Tuesday, September 27, 2011

Music, Memories, and the Brain

Reference

Title: Music, Memories, and the Brain

Speaker: Dr. Peter Janata

Host of podcast: Steve Mencher

Series: Music and the Brain

Interview Date: April 29, 2009

Website:http://www.loc.gov/podcasts/musicandthebrain/podcast_janata.html

Summary

Dr. Peter Janata is an associate professor from the University of California, and member of the Center for Mind and Brain. In the interview, hosted by Steve Mencher, Dr.Janata shares some of his research on the creation of autobiographical memories in the brain through music as well as the connection between music and spirituality in the brain. Interestingly enough, the two studies display similar results.


When we hear a particular song on the radio that we have not heard for a long time, we are instantly reminded of a different time and place in our lives. Dr.Janata calls this experience, “music evoked autobiographical memory.”

The research study looks at how memory is structured and organized in our brains, as well as the experiential state we are in when we hear a particular piece of music. The actual process involves individuals presented with both familiar and unfamiliar songs, followed by a questionnaire. Responses to questions such as, “How much of the music triggered your memory?” or “How did you enjoy the music?” then helps Dr.Janata gather and analyze the data to see what brain regions are responding. His study also allows for a more in depth look into the brain structures by following the tonal structure of music (major/minor keys) and examining its impact on memory.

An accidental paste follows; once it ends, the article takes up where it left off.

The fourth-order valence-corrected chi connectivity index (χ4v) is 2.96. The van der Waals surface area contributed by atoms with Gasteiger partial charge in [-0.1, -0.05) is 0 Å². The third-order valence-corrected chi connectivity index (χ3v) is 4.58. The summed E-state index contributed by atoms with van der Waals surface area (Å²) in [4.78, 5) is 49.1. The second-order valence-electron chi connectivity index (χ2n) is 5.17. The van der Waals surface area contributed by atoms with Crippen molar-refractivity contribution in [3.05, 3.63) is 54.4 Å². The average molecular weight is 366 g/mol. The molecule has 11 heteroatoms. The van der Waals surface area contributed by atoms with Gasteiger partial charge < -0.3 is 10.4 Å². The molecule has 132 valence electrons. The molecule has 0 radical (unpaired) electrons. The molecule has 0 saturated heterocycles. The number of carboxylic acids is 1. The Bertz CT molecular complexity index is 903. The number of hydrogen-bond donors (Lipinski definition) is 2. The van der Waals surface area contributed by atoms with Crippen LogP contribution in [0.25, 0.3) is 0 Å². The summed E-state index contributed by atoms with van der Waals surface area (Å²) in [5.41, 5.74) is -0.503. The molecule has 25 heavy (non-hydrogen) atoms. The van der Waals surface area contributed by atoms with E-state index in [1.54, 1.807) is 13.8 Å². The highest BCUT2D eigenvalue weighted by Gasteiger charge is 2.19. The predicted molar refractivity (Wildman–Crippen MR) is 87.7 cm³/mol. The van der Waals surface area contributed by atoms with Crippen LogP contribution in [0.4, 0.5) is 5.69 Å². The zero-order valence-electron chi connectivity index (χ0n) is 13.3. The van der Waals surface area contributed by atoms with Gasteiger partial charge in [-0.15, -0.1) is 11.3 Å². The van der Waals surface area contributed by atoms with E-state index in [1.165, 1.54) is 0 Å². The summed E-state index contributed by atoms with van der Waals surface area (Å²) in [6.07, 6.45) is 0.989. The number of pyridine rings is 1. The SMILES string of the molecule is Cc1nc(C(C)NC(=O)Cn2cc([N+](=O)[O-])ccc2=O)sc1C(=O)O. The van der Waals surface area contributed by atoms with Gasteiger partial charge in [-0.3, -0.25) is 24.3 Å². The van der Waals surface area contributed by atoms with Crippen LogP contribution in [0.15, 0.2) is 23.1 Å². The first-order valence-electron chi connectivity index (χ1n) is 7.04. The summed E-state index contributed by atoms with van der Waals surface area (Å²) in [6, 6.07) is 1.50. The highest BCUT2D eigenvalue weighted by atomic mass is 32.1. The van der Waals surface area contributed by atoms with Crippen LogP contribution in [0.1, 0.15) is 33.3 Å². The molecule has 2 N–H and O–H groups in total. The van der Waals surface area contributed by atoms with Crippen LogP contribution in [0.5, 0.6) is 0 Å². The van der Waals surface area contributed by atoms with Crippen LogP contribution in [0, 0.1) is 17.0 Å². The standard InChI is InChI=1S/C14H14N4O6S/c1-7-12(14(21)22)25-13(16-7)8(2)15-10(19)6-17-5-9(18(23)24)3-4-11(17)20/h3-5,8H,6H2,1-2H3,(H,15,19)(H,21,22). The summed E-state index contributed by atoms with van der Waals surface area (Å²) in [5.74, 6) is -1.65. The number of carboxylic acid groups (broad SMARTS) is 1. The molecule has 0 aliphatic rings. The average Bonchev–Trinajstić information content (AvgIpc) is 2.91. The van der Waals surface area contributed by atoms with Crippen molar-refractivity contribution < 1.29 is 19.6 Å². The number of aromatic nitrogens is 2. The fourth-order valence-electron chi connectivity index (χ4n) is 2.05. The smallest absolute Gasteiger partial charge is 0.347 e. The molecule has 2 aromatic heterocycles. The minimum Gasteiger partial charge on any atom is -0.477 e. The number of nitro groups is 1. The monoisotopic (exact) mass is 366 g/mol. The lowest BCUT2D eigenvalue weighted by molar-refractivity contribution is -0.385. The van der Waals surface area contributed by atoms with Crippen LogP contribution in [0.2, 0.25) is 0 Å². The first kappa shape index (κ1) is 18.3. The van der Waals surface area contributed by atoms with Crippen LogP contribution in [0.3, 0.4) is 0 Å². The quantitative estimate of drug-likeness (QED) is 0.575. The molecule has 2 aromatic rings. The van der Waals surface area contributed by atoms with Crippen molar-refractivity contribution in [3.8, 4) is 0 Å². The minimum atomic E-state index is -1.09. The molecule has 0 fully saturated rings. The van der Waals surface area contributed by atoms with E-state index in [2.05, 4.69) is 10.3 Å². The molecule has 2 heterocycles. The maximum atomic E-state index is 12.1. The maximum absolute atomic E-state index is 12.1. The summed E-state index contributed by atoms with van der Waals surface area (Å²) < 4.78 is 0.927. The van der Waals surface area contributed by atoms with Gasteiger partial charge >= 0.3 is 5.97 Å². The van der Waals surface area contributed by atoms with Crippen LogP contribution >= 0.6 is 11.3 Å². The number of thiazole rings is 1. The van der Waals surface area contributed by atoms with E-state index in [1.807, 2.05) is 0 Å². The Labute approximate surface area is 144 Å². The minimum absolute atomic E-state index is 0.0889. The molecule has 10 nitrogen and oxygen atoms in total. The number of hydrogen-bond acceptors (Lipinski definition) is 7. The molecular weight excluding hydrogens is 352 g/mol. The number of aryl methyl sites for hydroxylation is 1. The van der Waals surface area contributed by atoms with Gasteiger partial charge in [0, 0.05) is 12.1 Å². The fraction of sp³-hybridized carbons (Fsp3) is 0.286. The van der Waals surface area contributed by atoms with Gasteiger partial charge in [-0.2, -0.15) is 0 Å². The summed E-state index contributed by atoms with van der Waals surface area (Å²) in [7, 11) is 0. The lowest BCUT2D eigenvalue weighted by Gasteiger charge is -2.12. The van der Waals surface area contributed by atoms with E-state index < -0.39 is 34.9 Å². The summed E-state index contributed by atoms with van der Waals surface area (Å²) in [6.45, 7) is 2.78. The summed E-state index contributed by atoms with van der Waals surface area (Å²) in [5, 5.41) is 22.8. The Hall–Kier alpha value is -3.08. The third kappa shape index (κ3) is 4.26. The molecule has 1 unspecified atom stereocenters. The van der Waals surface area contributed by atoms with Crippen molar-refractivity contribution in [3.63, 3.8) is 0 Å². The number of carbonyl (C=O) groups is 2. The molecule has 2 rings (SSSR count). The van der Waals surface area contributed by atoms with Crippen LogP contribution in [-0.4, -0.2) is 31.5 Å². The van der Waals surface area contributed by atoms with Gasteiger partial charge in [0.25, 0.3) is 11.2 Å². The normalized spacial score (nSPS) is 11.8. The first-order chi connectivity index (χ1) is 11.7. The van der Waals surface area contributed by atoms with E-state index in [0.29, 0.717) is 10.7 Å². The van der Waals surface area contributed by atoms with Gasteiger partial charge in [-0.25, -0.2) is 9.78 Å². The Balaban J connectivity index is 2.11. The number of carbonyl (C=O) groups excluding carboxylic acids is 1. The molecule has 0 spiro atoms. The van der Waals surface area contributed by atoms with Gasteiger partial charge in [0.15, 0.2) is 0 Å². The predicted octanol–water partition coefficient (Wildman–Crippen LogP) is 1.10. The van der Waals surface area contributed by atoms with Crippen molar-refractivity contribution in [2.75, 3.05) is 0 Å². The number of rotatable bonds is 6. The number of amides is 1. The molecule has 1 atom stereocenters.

Dr.Janata also discusses his more recent research on how music and spirituality connect in the brain. An individual’s experience of singing in church with others, for example, triggers certain parts of the brain to recognize and relate these experiences for memory and emotion. Interestingly, according to Dr. Janata, the patterns that exist in the brain in music evoked spiritual experiences and music evoked autobiographical memories, are quite similar. He also brings to our attention the idea that there are two different brain networks involved in the process. In particular, he mentions the medial prefrontal areas in the brain which plays a significant role in the connection between our musical experiences and our memory. As we “watch the brain listen” (Mencher, 2009), we begin to see all the "web associations" (Janata, 2009) that begin to develop in the brain.

Summary

From a musical perspective, I appreciate knowing and learning more about how our musical experiences affect our memory and brain activity. I think back to my experiences in South Africa where I had the opportunity to be immersed in the culture and music (at school, during funerals and weddings, at home, or out in the community). The power of those experiences was so strong that hearing all those songs again, would just bring me right back to that place and time. The music evoked autobiographical memory in which Dr.Janata speaks of, rings so true.


From a pedagogical perspective, I think about the importance of providing meaningful, authentic contexts for the learners. Because once an experience becomes meaningful, it is more likely to be remembered. I am also thinking about the kind of brain activity that is happening when music is used as a tool to help learn languages (e.g., using music to teach French language concepts). If there are such strong associations with music and memory, music evoked experiences, then as music educators, it would be worthwhile to see the in-depth pedagogical and educational implications of having such experiences.

Finally, from a health/medical perspective, I am intrigued to find out more about the effect and implications that music has in alzheimer patients, their memory, and what other brain activity happens in the process (e.g., what is really happening in the medial prefrontal areas of the brain).

I t

hink back to my visit with my uncle who has alzheimer's. His two daughters were with me at the time. The fact that he was unable to recognize his own daughters was disheartening to see, but their efforts to help him remember things of the past (e.g., playing music from his childhood) was really nice to see. Moments later, you can hear him singing hymns from his past. Just as Dr. Janata describes the autobiographical memory,

it really did seem as though my uncle was brought to a different time and place in his life.




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